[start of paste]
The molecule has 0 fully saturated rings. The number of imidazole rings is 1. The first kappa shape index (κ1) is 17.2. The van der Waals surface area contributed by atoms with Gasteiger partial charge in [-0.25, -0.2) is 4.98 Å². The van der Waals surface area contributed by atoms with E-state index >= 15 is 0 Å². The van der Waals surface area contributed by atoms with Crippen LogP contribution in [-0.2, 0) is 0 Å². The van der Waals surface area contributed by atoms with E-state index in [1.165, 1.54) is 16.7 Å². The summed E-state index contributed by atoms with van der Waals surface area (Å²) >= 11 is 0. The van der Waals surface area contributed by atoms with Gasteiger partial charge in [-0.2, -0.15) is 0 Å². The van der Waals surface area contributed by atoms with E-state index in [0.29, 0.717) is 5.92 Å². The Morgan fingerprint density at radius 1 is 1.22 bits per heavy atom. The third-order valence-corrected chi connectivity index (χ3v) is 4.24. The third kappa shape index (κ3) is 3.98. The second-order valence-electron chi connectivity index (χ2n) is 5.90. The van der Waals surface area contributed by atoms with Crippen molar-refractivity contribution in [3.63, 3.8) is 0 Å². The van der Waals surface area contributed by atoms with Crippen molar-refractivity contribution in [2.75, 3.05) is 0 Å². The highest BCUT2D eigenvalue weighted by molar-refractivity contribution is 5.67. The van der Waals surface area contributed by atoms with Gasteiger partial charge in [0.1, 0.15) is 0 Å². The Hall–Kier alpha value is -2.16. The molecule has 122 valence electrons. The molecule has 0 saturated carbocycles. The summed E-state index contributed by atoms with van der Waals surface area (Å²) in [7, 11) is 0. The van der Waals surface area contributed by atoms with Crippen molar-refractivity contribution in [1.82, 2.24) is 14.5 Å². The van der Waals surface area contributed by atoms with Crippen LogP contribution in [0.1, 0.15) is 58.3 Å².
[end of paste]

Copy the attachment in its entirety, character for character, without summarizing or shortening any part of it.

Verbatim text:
The molecule has 0 fully saturated rings. The number of imidazole rings is 1. The first kappa shape index (κ1) is 17.2. The van der Waals surface area contributed by atoms with Gasteiger partial charge in [-0.25, -0.2) is 4.98 Å². The van der Waals surface area contributed by atoms with E-state index >= 15 is 0 Å². The van der Waals surface area contributed by atoms with Crippen LogP contribution in [-0.2, 0) is 0 Å². The van der Waals surface area contributed by atoms with E-state index in [1.165, 1.54) is 16.7 Å². The summed E-state index contributed by atoms with van der Waals surface area (Å²) >= 11 is 0. The van der Waals surface area contributed by atoms with Gasteiger partial charge in [-0.2, -0.15) is 0 Å². The van der Waals surface area contributed by atoms with E-state index in [0.29, 0.717) is 5.92 Å². The Morgan fingerprint density at radius 1 is 1.22 bits per heavy atom. The third-order valence-corrected chi connectivity index (χ3v) is 4.24. The third kappa shape index (κ3) is 3.98. The second-order valence-electron chi connectivity index (χ2n) is 5.90. The van der Waals surface area contributed by atoms with Crippen molar-refractivity contribution in [3.63, 3.8) is 0 Å². The van der Waals surface area contributed by atoms with Crippen molar-refractivity contribution in [2.75, 3.05) is 0 Å². The highest BCUT2D eigenvalue weighted by molar-refractivity contribution is 5.67. The van der Waals surface area contributed by atoms with Gasteiger partial charge in [0.1, 0.15) is 0 Å². The Hall–Kier alpha value is -2.16. The molecule has 122 valence electrons. The molecule has 0 saturated carbocycles. The summed E-state index contributed by atoms with van der Waals surface area (Å²) in [7, 11) is 0. The van der Waals surface area contributed by atoms with Crippen molar-refractivity contribution in [1.82, 2.24) is 14.5 Å². The van der Waals surface area contributed by atoms with Crippen LogP contribution in [0.1, 0.15) is 58.3 Å².